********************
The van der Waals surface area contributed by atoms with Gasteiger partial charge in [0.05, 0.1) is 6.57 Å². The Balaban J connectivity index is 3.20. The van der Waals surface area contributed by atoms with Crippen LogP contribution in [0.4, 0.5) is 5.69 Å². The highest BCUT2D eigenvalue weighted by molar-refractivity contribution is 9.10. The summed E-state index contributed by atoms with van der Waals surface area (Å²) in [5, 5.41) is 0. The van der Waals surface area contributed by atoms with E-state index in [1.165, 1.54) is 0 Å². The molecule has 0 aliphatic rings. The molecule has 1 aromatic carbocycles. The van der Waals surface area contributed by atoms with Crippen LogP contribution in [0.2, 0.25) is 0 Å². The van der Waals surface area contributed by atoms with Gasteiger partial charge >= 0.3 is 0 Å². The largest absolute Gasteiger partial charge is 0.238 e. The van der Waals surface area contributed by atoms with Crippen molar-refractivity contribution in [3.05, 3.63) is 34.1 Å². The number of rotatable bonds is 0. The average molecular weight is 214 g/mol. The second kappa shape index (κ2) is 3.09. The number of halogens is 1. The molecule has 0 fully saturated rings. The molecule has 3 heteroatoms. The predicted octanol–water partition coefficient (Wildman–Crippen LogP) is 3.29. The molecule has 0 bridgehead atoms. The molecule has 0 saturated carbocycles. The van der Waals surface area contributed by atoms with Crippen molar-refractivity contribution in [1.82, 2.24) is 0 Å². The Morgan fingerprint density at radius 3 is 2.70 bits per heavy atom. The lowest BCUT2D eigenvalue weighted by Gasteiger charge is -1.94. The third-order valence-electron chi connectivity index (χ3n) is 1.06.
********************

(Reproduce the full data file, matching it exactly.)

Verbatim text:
The van der Waals surface area contributed by atoms with Gasteiger partial charge in [0.05, 0.1) is 6.57 Å². The Balaban J connectivity index is 3.20. The van der Waals surface area contributed by atoms with Crippen LogP contribution in [0.4, 0.5) is 5.69 Å². The highest BCUT2D eigenvalue weighted by molar-refractivity contribution is 9.10. The summed E-state index contributed by atoms with van der Waals surface area (Å²) in [5, 5.41) is 0. The van der Waals surface area contributed by atoms with E-state index in [1.165, 1.54) is 0 Å². The molecule has 0 aliphatic rings. The molecule has 1 aromatic carbocycles. The van der Waals surface area contributed by atoms with Crippen LogP contribution in [0.2, 0.25) is 0 Å². The van der Waals surface area contributed by atoms with Gasteiger partial charge >= 0.3 is 0 Å². The largest absolute Gasteiger partial charge is 0.238 e. The van der Waals surface area contributed by atoms with Crippen molar-refractivity contribution in [3.05, 3.63) is 34.1 Å². The number of rotatable bonds is 0. The average molecular weight is 214 g/mol. The second kappa shape index (κ2) is 3.09. The number of halogens is 1. The molecule has 0 fully saturated rings. The molecule has 3 heteroatoms. The predicted octanol–water partition coefficient (Wildman–Crippen LogP) is 3.29. The molecule has 0 bridgehead atoms. The molecule has 0 saturated carbocycles. The van der Waals surface area contributed by atoms with Crippen molar-refractivity contribution in [1.82, 2.24) is 0 Å². The Morgan fingerprint density at radius 3 is 2.70 bits per heavy atom. The lowest BCUT2D eigenvalue weighted by Gasteiger charge is -1.94. The third-order valence-electron chi connectivity index (χ3n) is 1.06.